● PA-Sen: EMILY's List and Planned Parenthood are teaming up to slam Republican Sen. Pat Toomey with a joint television and digital buy. The TV spot (backed by $1.1 million from EMILY) features a breast cancer survivor who sharply criticizes Toomey for voting to defund Planned Parenthood, "which thousands of Pennsylvania women depend on for cancer screenings." She goes on to berate Toomey for being "willing to shut down the federal government to eliminate funding for Planned Parenthood." PP itself is contributing $250,000 for the online side.
Toomey's campaign responded by claiming that Planned Parenthood "has shown a horrific lack of regard for human life," though of course that only shows Toomey has a horrific lack of regard for facts. What's more, polls have consistently shown Americans support Planned Parenthood and oppose defunding it by wide margins; the same is true in Pennsylvania, according to a Muhlenberg College survey conducted there earlier this year. Toomey's usually done a good job of smoothing over his extremist beliefs, but in this case, he's refusing to moderate his views—and is putting his electoral fortunes at risk.
● AZ-Sen: A new TV ad from the U.S. Chamber of Commerce features former Arizona Diamondbacks slugger Luis Gonzalez praising Republican Sen. John McCain as "fighter" he trusts with our "national and economic security." Gonzalez invokes his team's 2001 World Series victory, which it secured not long after 9/11, saying that "to see our senator in the stands there—it showed the people that we're strong," as a photo of McCain attending a game alongside former New York City Mayor Rudy Giuliani (the D-Backs beat the Yankees four games to three that year) appears onscreen.
● FL-Sen: On Wednesday evening, a local TV station in Miami, CBS4 News, released a scathing report on Democratic Rep. Patrick Murphy, digging deep into questions about his personal biography that began trickling out last month. The piece is long and not amenable to easy summary, as it goes into great detail about two major claims it makes regarding Murphy's pre-congressional life: that he "never worked a day in his life as a Certified Public Accountant" and that he "never a small business owner."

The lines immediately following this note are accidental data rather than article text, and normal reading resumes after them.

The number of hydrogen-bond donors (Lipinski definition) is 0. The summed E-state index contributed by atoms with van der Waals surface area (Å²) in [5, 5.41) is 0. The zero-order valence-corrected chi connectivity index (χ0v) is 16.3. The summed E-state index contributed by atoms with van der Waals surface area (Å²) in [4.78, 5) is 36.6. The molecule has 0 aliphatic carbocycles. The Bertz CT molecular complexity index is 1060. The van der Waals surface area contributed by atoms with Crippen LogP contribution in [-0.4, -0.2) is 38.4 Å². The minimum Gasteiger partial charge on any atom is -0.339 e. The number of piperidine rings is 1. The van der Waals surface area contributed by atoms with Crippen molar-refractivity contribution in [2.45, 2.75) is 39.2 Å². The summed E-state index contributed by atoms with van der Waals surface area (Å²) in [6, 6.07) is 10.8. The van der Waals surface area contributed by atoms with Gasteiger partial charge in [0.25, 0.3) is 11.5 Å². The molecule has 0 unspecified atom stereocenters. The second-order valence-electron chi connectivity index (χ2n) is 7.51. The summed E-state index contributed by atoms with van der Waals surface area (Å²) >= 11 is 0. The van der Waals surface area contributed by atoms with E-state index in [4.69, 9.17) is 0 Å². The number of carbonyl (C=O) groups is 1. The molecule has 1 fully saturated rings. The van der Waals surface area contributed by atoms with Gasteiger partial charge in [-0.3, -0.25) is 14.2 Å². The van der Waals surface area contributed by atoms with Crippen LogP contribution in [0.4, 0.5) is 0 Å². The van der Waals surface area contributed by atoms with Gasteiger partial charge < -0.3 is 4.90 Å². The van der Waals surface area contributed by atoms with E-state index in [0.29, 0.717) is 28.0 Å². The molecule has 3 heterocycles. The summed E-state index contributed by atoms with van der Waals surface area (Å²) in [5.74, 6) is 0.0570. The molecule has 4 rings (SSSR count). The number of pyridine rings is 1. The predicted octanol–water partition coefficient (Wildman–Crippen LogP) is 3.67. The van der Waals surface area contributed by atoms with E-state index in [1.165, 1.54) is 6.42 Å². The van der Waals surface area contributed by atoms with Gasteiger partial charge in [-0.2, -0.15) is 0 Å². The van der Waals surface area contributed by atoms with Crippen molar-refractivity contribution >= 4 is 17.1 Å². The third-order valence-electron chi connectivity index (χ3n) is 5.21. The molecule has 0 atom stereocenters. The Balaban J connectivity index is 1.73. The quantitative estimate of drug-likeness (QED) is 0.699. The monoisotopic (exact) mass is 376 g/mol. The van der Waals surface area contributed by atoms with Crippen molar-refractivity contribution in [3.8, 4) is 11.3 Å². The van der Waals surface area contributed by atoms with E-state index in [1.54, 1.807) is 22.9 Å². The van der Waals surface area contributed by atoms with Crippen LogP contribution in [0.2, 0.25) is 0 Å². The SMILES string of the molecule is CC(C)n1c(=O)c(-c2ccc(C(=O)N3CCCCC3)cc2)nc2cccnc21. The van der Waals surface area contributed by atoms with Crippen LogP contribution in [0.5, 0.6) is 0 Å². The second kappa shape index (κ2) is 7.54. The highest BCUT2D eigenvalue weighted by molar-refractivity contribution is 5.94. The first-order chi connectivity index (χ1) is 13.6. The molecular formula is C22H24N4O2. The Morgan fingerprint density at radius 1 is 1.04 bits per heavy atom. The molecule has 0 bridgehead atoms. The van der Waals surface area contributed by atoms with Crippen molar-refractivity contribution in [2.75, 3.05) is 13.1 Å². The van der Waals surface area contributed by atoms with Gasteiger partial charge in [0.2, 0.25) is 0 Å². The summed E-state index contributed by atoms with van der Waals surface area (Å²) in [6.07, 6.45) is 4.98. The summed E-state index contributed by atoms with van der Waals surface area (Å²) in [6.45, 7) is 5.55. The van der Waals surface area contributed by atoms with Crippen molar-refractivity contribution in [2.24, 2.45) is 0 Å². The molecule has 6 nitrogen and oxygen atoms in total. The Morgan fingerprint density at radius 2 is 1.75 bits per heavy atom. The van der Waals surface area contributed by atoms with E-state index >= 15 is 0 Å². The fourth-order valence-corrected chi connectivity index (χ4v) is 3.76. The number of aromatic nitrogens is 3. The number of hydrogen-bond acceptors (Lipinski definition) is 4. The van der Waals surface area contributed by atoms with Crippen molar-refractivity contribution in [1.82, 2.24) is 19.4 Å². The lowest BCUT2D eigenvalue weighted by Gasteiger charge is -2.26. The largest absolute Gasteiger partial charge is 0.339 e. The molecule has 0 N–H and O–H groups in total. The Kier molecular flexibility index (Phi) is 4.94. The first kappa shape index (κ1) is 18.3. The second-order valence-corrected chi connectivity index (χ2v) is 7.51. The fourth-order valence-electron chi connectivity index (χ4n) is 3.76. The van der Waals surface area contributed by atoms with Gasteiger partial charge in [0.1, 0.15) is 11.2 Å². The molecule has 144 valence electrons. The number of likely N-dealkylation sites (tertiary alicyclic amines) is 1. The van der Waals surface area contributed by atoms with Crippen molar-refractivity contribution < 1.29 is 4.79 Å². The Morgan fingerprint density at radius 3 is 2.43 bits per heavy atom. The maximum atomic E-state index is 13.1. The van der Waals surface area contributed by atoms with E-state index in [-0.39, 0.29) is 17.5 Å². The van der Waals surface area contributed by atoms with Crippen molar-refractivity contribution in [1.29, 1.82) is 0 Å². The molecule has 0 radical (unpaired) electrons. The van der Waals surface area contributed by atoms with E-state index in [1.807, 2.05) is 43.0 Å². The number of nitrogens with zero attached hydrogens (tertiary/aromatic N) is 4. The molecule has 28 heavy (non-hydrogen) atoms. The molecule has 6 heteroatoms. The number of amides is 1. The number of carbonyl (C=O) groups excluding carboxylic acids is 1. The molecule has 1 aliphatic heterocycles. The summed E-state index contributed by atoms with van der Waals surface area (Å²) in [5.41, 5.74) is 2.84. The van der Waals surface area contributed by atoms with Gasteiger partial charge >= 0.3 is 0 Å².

Murphy's campaign responded hotly, rejecting both assertions and issuing a point-by-point refutation of CBS's report. CBS reacted in a troubling way, though, by editing and deleting several material portions of its article, without saying anywhere that the piece had been changed and corrections issued.
For instance, CBS claimed that "Murphy took the CPA licensing exam nine times before passing the four required sections." That was incorrect. As Murphy's campaign explained, the CPA exam contains four parts, which can each be taken separately; Murphy took two tries to pass three sections and needed three to pass the fourth. But rather than acknowledge its error, CBS simply altered its piece without comment. That's not kosher.
But as Murphy's campaign ruefully observed in its response, these charges "will surely appear in Republican attack ads" even if they've been silently dropped. The more immediate question, however, is whether these questions about Murphy's record, whether legitimate or not, wind up playing a role in the Democratic primary. Democratic Rep. Alan Grayson sent out a press release trying to amplify the CBS story, but he's run a desultory, underfunded campaign. However, crafty Republicans might try to help him out, since they'd much rather face Grayson than Murphy, even with the wounds Murphy's suffered of late.
No matter what, though, Murphy needs the bleeding to stop, since, if he does secure the Democratic nomination, he's likely to face a tougher-than-expected opponent now that Sen. Marco Rubio has decided to seek re-election. A new poll from Republican pollster Vox Populi for the Senate Leadership Fund (a group connected to Mitch McConnell, who begged Rubio to run again) finds the incumbent with a huge 57-5 lead on wealthy businessman and mini-Trump Carlos Beruff in the GOP primary. Those findings are similar to a recent independent poll from St. Leo University taken just before Rubio re-entered the race.